Progressives have two excellent choices in Victoria Steele and Jim Love to be the candidate for the Arizona Senate in northern Tucson’s Legislative District 9.
The Democrats aim to fill the shoes of widely-admired Steve Farley (who is off to unseat the Governor).
Even though only one can prevail, Steele and Love are friends. He once worked for in her successful campaigns for the state House, where she represented District 9 from 2012 to 2016.
Love: trouble keeping teachers
Love has been an elected member of the Flowing Wells School Board for 17 years. “Republicans continue to cut education,” Love said. “I am having trouble keeping teachers in Flowing Wells. The problem is that the budget for public education comes from the general fund. We need to find a dedicated source of funding for education.”
Arizona is dead last nationwide in elementary school teacher pay and 49th in the country for secondary school teacher pay, thanks to Gov. Ducey — who has proposed a miserly .4 percent pay raise for teachers.
Love has worked over recent years in the Arizona State Legislature with Democrats and Republicans to have bills written to support public education. “We get kids who want to get a four-year degree but have no way to pay for it,” he says. “They cry because they can’t afford to go to the University.”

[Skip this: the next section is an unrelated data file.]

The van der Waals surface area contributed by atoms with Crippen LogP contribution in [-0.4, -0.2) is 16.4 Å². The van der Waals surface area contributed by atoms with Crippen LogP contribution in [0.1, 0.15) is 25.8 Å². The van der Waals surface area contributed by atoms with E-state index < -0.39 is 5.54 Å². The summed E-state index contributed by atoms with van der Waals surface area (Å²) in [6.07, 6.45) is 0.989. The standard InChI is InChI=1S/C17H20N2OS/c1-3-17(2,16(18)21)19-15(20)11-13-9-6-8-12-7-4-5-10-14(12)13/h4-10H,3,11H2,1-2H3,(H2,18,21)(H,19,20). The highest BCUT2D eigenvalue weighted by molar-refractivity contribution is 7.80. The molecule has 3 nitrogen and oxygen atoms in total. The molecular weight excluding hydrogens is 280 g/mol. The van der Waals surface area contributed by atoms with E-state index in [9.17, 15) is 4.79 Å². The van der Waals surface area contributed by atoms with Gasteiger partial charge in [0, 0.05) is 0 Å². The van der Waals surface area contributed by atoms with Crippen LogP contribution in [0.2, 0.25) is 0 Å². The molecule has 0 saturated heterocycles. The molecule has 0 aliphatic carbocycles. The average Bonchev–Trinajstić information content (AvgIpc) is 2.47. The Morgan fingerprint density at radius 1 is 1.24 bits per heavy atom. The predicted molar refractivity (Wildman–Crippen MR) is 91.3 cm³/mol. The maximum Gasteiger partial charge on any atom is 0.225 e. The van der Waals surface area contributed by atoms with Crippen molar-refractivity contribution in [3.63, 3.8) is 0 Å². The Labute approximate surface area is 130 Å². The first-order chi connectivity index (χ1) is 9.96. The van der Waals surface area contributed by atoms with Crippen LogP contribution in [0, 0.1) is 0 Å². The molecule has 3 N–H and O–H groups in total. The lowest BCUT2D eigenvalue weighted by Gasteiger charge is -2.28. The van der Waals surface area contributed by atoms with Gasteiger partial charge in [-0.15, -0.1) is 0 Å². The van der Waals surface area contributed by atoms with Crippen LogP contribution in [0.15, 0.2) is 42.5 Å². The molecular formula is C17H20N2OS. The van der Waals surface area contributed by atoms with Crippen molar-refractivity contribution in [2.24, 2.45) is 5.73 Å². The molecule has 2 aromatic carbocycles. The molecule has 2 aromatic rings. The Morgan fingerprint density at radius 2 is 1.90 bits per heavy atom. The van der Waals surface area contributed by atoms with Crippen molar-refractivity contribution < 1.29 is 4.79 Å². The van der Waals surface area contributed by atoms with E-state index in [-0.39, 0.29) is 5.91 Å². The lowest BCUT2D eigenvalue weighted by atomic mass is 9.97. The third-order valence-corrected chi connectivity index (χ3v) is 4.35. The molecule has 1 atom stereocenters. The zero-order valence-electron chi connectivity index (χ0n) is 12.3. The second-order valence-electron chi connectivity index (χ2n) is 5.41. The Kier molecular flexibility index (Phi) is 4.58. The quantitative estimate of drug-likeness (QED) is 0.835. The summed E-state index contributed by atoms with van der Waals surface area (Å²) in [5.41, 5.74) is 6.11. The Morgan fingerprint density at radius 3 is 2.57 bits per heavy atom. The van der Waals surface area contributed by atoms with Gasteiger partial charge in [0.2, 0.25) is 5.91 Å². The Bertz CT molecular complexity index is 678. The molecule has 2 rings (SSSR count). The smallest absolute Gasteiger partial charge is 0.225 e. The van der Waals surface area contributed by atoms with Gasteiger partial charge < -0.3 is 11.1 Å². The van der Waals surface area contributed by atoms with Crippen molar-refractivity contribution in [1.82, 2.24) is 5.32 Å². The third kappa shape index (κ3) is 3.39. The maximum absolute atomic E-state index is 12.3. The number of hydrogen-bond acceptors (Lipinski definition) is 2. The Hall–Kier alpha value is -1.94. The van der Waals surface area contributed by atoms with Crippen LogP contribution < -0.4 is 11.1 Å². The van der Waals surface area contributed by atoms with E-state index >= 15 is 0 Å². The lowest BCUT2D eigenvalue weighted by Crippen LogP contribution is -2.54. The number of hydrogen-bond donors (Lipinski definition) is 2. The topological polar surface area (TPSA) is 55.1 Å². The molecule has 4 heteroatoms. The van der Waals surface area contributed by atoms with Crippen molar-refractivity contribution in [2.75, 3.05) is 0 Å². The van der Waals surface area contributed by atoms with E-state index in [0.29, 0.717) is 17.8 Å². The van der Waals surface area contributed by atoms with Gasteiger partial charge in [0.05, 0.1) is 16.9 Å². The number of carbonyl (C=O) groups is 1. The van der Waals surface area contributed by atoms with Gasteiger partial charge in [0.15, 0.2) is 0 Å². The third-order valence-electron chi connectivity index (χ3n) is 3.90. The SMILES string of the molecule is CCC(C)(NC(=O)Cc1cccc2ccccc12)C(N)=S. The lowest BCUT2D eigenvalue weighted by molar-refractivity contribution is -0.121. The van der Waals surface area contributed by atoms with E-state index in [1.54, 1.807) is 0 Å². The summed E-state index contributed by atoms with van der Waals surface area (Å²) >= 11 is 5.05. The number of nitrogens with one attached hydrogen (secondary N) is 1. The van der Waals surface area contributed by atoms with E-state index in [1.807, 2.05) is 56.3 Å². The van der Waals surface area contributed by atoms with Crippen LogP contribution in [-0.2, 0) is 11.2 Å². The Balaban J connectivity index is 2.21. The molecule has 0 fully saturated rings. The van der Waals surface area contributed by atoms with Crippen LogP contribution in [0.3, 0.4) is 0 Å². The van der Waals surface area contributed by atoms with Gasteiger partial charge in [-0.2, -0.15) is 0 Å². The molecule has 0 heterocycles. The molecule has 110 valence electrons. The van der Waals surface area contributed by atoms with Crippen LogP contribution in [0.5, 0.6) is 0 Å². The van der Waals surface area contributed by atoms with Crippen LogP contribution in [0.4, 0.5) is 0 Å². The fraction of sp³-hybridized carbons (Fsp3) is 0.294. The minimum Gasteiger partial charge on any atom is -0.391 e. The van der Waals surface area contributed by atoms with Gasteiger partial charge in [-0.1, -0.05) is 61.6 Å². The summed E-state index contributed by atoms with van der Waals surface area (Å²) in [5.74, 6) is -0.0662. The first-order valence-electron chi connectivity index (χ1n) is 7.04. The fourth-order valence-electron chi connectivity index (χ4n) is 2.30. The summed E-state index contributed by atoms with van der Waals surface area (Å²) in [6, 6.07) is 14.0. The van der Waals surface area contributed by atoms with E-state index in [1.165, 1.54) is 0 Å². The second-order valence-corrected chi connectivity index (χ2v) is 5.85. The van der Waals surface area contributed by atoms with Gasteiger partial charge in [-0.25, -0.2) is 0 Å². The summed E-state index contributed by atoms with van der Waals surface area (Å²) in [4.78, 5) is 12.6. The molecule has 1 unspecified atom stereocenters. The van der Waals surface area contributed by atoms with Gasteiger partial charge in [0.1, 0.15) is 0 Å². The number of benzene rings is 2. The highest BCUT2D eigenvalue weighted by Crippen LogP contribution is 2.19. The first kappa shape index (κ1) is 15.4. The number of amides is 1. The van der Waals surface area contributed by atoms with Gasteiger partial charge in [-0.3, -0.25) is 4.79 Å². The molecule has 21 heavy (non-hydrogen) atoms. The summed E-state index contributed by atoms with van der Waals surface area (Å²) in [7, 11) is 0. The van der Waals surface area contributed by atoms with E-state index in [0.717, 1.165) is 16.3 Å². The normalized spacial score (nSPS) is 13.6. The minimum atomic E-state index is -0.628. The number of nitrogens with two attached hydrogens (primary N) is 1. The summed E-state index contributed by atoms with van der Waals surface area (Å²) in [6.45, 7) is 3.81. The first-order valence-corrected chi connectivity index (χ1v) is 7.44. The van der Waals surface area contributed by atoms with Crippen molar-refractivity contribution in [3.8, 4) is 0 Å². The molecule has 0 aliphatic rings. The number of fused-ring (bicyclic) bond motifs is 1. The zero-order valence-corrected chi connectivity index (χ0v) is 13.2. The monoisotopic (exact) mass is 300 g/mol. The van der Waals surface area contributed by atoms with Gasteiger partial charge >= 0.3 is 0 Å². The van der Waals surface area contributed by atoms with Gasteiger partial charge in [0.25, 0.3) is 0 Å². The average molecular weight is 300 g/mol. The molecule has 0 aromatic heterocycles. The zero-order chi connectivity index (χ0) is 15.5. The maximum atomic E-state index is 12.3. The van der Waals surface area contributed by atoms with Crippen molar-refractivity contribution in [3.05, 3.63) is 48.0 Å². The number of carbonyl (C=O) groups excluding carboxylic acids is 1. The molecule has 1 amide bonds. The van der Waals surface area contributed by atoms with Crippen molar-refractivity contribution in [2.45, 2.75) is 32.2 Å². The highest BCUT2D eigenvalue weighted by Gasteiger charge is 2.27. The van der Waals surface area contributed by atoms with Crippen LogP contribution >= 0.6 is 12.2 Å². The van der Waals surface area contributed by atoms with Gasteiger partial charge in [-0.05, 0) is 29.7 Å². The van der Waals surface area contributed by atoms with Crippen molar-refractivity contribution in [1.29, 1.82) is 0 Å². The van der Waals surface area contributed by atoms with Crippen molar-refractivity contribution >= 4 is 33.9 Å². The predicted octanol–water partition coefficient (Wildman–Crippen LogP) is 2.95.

“Our schools are doing a darn good job,” said Love, a respiratory therapist. “But how can we keep teachers if we don’t pay them a living wage?” More info about Love is available online.
Steele: emphasizing the five “E’s”
Steele, a professional counselor, spoke shortly after the Florida mass shooting. “I support a bill that makes it a felony for parents if they keep a loaded gun in the house and a child uses the gun to hurt themselves or others,” she said. “That makes perfect sense to me.” Her campaign emphasizes the five “E’s”:
- Eliminating gun violence
“I am running because I’m tired of seeing kids used for target practice by a shooter who can get an assault rifle legally,” she says. “We need to ask candidates where they stand on gun safety.”
She successfully sponsored a bill to fund mental health first aid training with $500,000. Out of the 300 bills in the state legislature that were signed into law, only eight were Democratic bills ─ and two of those eight were Steele’s bills.
“I’m your voice in the legislature. We need someone with the experience, enthusiasm, and heart to do this work,” she said. “I am that woman.” More info about Steele is available online.